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MPs back tighter controls on lawyers

Reducing risk: Kim Wilson, the Government’s legal affairs spokeswoman, outlined the plans

Tighter controls are to be imposed on Bermuda lawyers to limit the improper use of funds.

Members of Parliament approved the changes to legislation designed to help the island comply with Financial Action Task Force rules.

Kim Wilson, the Government’s spokeswoman for legal affairs, told the House of Assembly last Friday that the Bermuda Bar Amendment Act 2018 was to further diminish the risk to the country of money laundering and terrorist financing in the legal industry, as well as to make revisions to related acts.

Included in the measures is the requirement for barristers, along with others such as shareholders and directors in control of professional companies, to apply to the Bar Council for a fit and proper person certificate that will allow them to “engage in the practice of law”.

The professional body can consider “evidence of conviction of certain criminal offences, cautions by the police, breaches of regulatory requirements” and other factors.

Scott Pearman, a One Bermuda Alliance backbencher, said the changes were “using a sledgehammer to crack a nut” and go “far too far”.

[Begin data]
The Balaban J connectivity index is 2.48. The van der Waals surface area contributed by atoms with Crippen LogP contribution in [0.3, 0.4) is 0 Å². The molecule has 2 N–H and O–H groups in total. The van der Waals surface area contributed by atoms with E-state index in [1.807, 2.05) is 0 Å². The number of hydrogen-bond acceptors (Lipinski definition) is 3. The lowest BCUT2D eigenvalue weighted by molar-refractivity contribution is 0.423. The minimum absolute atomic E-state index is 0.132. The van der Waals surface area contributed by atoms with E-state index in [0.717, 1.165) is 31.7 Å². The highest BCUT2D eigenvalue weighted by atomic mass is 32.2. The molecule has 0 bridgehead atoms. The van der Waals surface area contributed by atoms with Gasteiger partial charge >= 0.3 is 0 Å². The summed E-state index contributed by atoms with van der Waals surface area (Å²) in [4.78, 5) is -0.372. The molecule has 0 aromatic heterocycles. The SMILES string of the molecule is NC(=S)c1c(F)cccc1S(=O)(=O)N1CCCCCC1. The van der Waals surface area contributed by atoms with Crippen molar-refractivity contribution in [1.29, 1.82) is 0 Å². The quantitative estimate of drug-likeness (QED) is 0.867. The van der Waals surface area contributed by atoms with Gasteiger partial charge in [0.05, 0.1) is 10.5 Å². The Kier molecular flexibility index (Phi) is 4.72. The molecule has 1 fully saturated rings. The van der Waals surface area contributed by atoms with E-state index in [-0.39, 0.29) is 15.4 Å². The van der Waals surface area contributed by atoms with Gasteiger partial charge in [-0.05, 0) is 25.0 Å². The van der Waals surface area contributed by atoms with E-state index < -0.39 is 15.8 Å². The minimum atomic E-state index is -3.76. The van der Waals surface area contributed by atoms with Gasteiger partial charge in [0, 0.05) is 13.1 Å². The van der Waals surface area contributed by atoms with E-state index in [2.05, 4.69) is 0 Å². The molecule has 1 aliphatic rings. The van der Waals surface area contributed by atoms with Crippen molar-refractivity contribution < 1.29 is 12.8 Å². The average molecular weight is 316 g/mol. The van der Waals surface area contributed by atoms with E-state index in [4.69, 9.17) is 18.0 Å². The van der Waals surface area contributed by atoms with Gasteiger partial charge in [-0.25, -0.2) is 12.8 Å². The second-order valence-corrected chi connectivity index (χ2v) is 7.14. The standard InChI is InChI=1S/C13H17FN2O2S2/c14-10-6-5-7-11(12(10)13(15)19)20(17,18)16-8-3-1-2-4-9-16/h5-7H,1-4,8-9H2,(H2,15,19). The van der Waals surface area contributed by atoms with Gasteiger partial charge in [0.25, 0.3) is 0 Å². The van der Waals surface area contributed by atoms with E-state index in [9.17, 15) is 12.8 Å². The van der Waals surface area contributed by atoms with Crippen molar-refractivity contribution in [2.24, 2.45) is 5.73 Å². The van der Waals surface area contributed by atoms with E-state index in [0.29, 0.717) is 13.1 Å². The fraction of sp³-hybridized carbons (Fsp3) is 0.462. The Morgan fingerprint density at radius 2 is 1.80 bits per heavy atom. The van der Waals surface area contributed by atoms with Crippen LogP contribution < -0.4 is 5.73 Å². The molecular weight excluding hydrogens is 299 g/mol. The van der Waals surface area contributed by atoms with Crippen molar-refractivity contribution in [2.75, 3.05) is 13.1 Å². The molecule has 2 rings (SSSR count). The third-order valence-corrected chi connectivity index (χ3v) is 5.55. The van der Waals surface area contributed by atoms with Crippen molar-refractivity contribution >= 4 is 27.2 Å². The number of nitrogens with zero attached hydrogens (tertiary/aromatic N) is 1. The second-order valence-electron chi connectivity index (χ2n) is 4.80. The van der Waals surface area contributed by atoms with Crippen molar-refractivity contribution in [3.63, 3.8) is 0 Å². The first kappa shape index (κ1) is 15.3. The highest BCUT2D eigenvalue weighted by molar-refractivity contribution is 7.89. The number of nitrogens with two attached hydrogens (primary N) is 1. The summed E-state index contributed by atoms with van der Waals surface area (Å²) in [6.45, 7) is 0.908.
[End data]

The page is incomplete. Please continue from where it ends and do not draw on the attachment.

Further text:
But Ms Wilson, who is also the Minister of Health, said: “We are actually living in a different time, it’s a new world order and the manifestation of money laundering and terrorism financing has been evident.

“All one needs to do is look at the newspaper, look at the news reports and you see episodes and instances of money laundering and terrorist financing.

“Any jurisdiction that’s named as a conduit, that has been used as a conduit for money laundering and terrorist financing will face terrible reputational risk.

“Bermuda, as an international financial centre, must take steps to adhere to the international standards of FATF.

“And yes, many colleagues would probably rightfully say that we may be going overboard using a sledgehammer to crack a nut.

“Regrettably it is the new world order and regrettably that’s the position that we find ourselves in.”

Leah Scott, deputy Opposition leader, asked: “Suppose you have a lawyer that’s convicted of maybe drunk driving or domestic violence or possession of marijuana, does that make him a bad person or just somebody that makes stupid decisions?

“Does that affect his ability to practise as a lawyer and should that be the basis upon which a lawyer should not be allowed to practise?”

She added: “If I believe that spanking my children is OK does that make me violent and I can’t practice law?

“If I go to a bar and I get into a fight with somebody does that make me violent and should prohibit me from practising law?”

Ms Wilson emphasised these were factors the Bar Council would have “regard to” and a professional complaints committee could rule on disputes.